Don’t ask me why I suddenly decided to buy a model rocket kit after years of wanting one but last week i did exactly that. I bought a starter kit from It came with everything you need to start off and send something skyward, the base, the remote and of course the rocket, all in bits you understand. It was this one, if you’re interested. And coming in at under £20 you really can’t fault it.

I don’t know why I didn’t trust the pack. Maybe it was the lack of instruction that came with the pack (not the actual rocket – that came with detailed instructions on where to put all the bits, and even how to sandpaper down the fins). It was the equivalent of me handing someone a box with some some oddly shaped pieces of plastic, some metal bits and a pack of explosives and telling them they’ve got everything they need to make a working rocket.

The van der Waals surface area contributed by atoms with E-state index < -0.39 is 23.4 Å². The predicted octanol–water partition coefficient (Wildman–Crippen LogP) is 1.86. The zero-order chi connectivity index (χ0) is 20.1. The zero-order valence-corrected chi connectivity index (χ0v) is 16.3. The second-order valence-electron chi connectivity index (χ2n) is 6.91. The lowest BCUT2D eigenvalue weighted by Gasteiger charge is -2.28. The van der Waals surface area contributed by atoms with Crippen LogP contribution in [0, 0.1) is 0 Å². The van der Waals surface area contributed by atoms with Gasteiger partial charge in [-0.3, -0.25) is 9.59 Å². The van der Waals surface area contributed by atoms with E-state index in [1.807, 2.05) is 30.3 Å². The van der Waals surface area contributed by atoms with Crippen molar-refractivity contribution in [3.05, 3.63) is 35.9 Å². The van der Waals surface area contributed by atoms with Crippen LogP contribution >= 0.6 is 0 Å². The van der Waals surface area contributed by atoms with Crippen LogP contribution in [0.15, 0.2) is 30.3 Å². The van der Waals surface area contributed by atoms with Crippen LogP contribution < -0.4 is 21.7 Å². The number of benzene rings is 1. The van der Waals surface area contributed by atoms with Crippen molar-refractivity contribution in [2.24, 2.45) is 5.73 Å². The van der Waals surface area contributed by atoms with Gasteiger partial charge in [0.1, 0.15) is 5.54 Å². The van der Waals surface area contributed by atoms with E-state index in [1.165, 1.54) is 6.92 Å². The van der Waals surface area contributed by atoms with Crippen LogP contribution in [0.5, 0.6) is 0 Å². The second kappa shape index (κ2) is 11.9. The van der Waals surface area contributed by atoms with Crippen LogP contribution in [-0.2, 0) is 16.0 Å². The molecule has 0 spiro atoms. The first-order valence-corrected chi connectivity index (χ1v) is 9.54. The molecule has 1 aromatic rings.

But I guess I’m being too harsh. After about 15 minutes of playing around I got the whole thing into a configuration I was happy with – at least, I’d used all the pieces and everything seemed to fit together nice and tight.

So launch day rolls around and the final parts of the puzzle are assembled. Parts that previously were only placed together, are glued down, knots get gobs of glue on them and fins get sanded down to near aerodynamic perfection (no rough edges at least). And so a paint job is decided upon. A striking mettalic red, something that will stand out against the both the sky for the flight and the grass for the recovery. We decided on the launch site (a surprisingly large and out of the way field kind of place called the Vadre) – where even if it does all go terribly wrong the biggest worry is it landing in a pile of sheep poo. And we were on our way.